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Earlier this month, an appellate court issued an opinion in a Massachusetts homicide case, discussing the defendant’s motion to suppress images taken from a digital camera found in the defendant’s apartment. Ultimately, the court concluded that the admission of the photos was not improper, and affirmed the defendant’s conviction.

The Facts of the Case

According to the court’s opinion, the defendant and the victim were involved in an on-and-off romantic relationship that was, on some level, characterized by domestic violence. In fact, the defendant had pending domestic violence charges when he was arrested for her murder.

Evidently, the defendant was out at a bar when he told another bar patron that his girlfriend was dead in his apartment. The next day, the patron called the police, who spoke with the defendant. The defendant admitted he killed his girlfriend. Police officers obtained a warrant to search his apartment, where they found a digital camera. On the camera were graphic photographs of the victim with the defendant’s hands around her neck. Police then obtained a second search warrant to search the contents of the camera. While officers had already searched through the camera and reviewed the photos, this fact was left out of the warrant application.

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Earlier this year, a state appellate court issued a written opinion in a Boston drug case involving the defendant’s motion for additional discovery related to the confidential informant that police officers used to conduct the pre-arranged buys that lead to the defendant’s arrest.

Police officers frequently use confidential informants, rather than an undercover police officer, as a part of their investigation when they suspect someone is selling drugs out of a house. Typically, police officers will give the confidential informant marked bills and wait in a car and watch as the confidential informant approaches the defendant’s home and engages in a transaction. The confidential informant will then return to the officers, bringing them whatever the defendant allegedly sold to them. However, often, the transactions occur inside the home, beyond the sight of the police officers. Based on their observations, police officers will then complete an affidavit for a search warrant, and search the home.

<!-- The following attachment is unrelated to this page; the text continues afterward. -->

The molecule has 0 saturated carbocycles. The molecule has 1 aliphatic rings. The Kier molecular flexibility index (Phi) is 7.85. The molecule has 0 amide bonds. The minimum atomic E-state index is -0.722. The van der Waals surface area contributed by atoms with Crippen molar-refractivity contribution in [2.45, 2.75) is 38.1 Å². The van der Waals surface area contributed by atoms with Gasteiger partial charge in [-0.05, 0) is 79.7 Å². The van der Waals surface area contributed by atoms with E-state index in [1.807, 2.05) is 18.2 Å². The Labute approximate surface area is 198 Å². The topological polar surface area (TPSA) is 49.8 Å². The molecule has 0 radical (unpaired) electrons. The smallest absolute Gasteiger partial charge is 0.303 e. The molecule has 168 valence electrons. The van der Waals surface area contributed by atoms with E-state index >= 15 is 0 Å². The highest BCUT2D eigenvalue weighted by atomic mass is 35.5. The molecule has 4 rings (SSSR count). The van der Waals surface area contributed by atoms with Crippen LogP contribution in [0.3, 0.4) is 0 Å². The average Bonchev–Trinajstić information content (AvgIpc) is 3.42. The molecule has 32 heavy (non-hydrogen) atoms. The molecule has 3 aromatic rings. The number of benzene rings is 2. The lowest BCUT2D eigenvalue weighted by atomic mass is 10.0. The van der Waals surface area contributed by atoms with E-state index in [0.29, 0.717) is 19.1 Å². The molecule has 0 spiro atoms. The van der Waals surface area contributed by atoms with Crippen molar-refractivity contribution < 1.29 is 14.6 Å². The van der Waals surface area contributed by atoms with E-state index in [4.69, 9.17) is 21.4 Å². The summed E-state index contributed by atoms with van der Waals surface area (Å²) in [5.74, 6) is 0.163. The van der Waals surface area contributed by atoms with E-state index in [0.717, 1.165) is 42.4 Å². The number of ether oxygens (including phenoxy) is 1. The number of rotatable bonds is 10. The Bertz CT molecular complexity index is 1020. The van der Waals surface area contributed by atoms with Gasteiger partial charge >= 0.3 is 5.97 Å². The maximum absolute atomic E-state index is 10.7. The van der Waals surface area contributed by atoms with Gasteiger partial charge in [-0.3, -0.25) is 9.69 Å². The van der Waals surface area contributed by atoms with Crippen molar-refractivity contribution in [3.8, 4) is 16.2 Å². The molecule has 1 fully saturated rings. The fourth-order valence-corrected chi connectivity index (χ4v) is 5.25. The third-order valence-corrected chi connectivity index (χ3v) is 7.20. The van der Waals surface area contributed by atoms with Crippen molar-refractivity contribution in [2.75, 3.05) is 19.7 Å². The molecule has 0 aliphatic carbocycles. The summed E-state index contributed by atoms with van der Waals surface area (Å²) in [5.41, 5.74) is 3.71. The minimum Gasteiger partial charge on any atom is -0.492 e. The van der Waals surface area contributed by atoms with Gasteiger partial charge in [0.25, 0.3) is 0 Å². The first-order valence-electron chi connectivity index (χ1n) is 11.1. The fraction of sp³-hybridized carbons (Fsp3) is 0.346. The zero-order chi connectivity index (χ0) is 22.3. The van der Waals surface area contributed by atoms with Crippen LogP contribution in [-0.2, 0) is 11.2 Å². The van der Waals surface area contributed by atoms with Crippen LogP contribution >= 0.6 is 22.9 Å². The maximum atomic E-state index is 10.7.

Of course, from the defense perspective, the use of confidential informants is concerning. First, these informants are often drug users themselves, who may have reason to curry favor with local police officers. Also concerning is the fact that it is not uncommon for confidential informants to be paid for their services, raising the issue of bias. In other words, maybe a confidential informant is making up allegations to make a few dollars. Finally, as a general rule, the identity of a confidential informant is protected, thus, they will not appear at trial and the defendant will not have an opportunity to confront them.

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The COVID-19 pandemic has had an enormous effect on the country’s ability to function. Schools, stores, and government functions have all been temporarily shut down. For the most part, this includes the Massachusetts court system. In fact, thousands of people who have been arrested and are awaiting trial have had their trial dates pushed back due to the pandemic. Most recently, the Massachusetts Supreme Judicial Court explained that no jury trials would be held until September, at the earliest.

Any delay in a Massachusetts criminal trial can be anxiety-inducing, as defendants often look forward to having their day in court where, hopefully, they can prove their innocence. For those defendants in state or local custody, the delay caused by COVID-19 is even more impactful, extending the amount of time they are away from friends, family, and employment opportunities. This is especially concerning because these individuals enjoy the presumption of innocence under the United States Constitution. However, despite that fact, the Massachusetts Supreme Judicial Court previously stated that the delay attributable to the COVID-19 pandemic would not count as calculable time under the state’s speedy trial laws. Thus, while most cases must be brought within 12 months of arraignment, under the current conditions, this period has been extended.

In a recent opinion, the Massachusetts Judicial Supreme Court extended its application of the above principle, holding that COVID-19-related delays will similarly not count towards the limits on pre-trial incarceration. The case arose when judges in three separate cases heard motions from defendants for pre-trial release. In each of these motions, the defendant asked the judge to consider the delay caused by the COVID-19 pandemic when calculating the number of days they had been in custody. Thus, under the court’s recent ruling, the days a defendant is held in custody pending trial from March 13, 2020, to September 8, 2020, will not count towards any actual calculation of pre-trial incarceration. The practical effect of this ruling is that many who are awaiting trial, and may otherwise have been entitled to release due to the delay, must stay in custody until they can afford to post bail or reach their trial date.